Directed By Adam Brooks and Matthew Kennedy

Country: Canada


The Editor was one of the most popular films that toured the festival circuit this year. The latest film from Canadian film-collective Astron-6, makers of crazy, 80’s action throwback Manborg is an affectionate homage to the Italian giallo sub-genre. The Editor doesn’t require its audience to have an extensive knowledge of giallo in order to get something out of it as it maintains to be downright entertaining throughout. Its hands down this year’s most visually stylish film with its deep, intense lighting and perfectly framed shots of classic giallo iconography. The Editor tells the tale of famed editor Rey Ciso (Adam Brooks) who becomes embroiled in a number of violent murders. What follows is a series of crazy events that’ll blow your mind! Its an appreciation of an era of horror that reigned from the 1960’s-1980’s and goes all out to capture the tone of those types of films particularly with its Goblin inspired soundtrack. Along the way we meet an aray of colourful characters performed outstandingly by the likes of Paz de la Huerta, Matthew Kennedy, Conor Sweeney, Laurence R. Harvey, Udo Kier and Tristan Risk. The Editor isn’t afraid to push the boundaries and has fun with what it does, it’s rip-roaringly funny with its intentional dubbing and hilarious one liners. Astron-6 share a unique sense of humour and there is no one out there quite like them. The Editor is one film I could most certainly watch over and over again, preferably joined by a glass of Italian red to fully get into the spirit!

1. Spring (2014)

Directed By Aaron Moorhead and Justin Benson

Country: USA


Aaron Moorhead and Justin Benson’s second feature, Spring proves how impressive this directorial duo have become. Following the success of 2012’s Resolution, Moorhead and Benson continue to explore in-depth human relationships in this romantic monster movie that incorporates its own mythology. When Evan tragically loses his mother to cancer he makes a life altering decision and travels to Italy for some much needed soul searching. However he gets more than he bargained for when he is captivated by a beautiful and enigmatic woman named Louise. The two embark on a passionate relationship that at the same time enthrals and frightens them both. Lou Taylor Pucci and Nadia Hilker have an undeniable on-screen chemistry as their characters experience the mysterious early stages of a new relationship. What’s wonderful about Spring is that it takes its time to develop its two leading characters allowing us to get invested in them. It’s never clear cut which direction the film will take which keeps us mesmerized and unable to take our eyes off the screen, a credit to Benson’s screenplay. Moorhead’s cinematography is breath-taking and really makes use of the spectacular locations. These two are some of the most interesting filmmakers of recent years as they don’t play by the rules and create something totally unique, placing their individual mark on the genre. They do something different and do it exceptionally well. Spring is my top pick of 2014 as it’s the most well written, thought-provoking and beautiful film that’s emerged from the genre this year.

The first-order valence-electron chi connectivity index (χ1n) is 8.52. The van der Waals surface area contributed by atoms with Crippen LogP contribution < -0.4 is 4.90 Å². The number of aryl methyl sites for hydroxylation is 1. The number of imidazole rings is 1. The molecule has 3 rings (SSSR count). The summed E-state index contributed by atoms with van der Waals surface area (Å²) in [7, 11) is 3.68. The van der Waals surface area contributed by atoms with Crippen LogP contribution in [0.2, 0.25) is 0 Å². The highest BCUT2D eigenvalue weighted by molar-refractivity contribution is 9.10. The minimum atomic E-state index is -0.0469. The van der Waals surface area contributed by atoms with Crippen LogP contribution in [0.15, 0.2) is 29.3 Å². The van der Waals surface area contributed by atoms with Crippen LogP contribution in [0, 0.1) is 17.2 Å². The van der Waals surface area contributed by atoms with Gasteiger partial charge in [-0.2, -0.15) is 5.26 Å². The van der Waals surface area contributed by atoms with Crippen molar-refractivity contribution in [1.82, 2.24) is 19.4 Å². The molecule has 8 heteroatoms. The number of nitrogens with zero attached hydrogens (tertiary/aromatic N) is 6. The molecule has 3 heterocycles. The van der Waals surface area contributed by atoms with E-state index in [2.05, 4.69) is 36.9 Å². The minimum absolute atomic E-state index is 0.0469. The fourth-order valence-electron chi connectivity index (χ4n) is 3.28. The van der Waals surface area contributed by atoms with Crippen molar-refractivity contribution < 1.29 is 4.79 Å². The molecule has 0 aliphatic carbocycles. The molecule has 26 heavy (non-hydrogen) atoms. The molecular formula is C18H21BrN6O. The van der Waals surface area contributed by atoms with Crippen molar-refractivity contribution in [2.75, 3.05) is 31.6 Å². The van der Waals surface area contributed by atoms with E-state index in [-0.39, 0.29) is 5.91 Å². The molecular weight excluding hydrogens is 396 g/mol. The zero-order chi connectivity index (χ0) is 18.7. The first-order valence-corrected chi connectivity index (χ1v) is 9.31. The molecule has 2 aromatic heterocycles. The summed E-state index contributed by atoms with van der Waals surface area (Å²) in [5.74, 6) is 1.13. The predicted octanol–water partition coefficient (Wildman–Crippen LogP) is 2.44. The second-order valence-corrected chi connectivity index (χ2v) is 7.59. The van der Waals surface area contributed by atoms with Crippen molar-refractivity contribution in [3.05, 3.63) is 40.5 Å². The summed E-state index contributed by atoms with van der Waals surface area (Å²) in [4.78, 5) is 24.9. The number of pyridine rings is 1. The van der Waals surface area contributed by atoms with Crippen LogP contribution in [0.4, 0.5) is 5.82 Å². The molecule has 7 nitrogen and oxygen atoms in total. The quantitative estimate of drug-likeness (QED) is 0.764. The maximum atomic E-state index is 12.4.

Read my full review here.

Honourable Mentions: Housebound (2014), New Zealand, What We Do In The Shadows (2014), New Zealand, The Sacrament (2013), USA and The Guest (2014), USA. 

Head over here for podcasts and articles from my collaborative project Ghostface Girls and check out our joint top 5 genre films of the year video:

Thank you for reading. I’d like to wish my fangtastic readers a spooktacular Christmas and New Year. Let’s hope 2015 has such sights to show us after a phenomenal 2014!

Hayley Alice Roberts

Hayley’s Horror Reviews.

Abertoir 2014 Review: Tusk (2014)

Posted in Horror Festivals with tags , , , , , , , , , , , , , , , , , , on November 20, 2014 by Hayley's Horror Reviews


This may be a controversial statement  but despite Housebound and What We Do in the Shadows completely winning over the audience at this year’s Abertoir Festival, and deservingly so, the marmite offering within this year’s line-up that divided the audience was the film that unexpectedly caught my attention.


Since the unveiling of the trailer at the San-Diego comic con a few months ago, Tusk immediately piqued my interest. It struck me as a harmless comedy with a wacky concept and to a degree it is, however the second only UK screening at Abertoir generated a mix of shock, laughter and general unease.

It’s not often that a mainstream movie amongst a line-up of innovative independent films would garner this amount of appreciation, particularly from me, but Tusk is guaranteed to tip the equilibrium and lingers in the mind, long after viewing.

Ashamedly Kevin Smith’s work is not something I’ve sought out over the years; at most I only recall the Jay and Silent Bob cameo in Scream 3 (2000) that drew any awareness of him. Most popularly known for buddy comedies including Jay and Silent Bob Strike Back, Smith found fame following his low-budget 1994 success Clerks. The film was picked up by Miramax and won awards at both Cannes and Sundace Film Festivals, leading to a prosperous career for Smith. Tusk is Smith’s second attempt in dabbling in the horror genre, following a mixed bag in the shape of his 2011, action-horror-thriller Red State.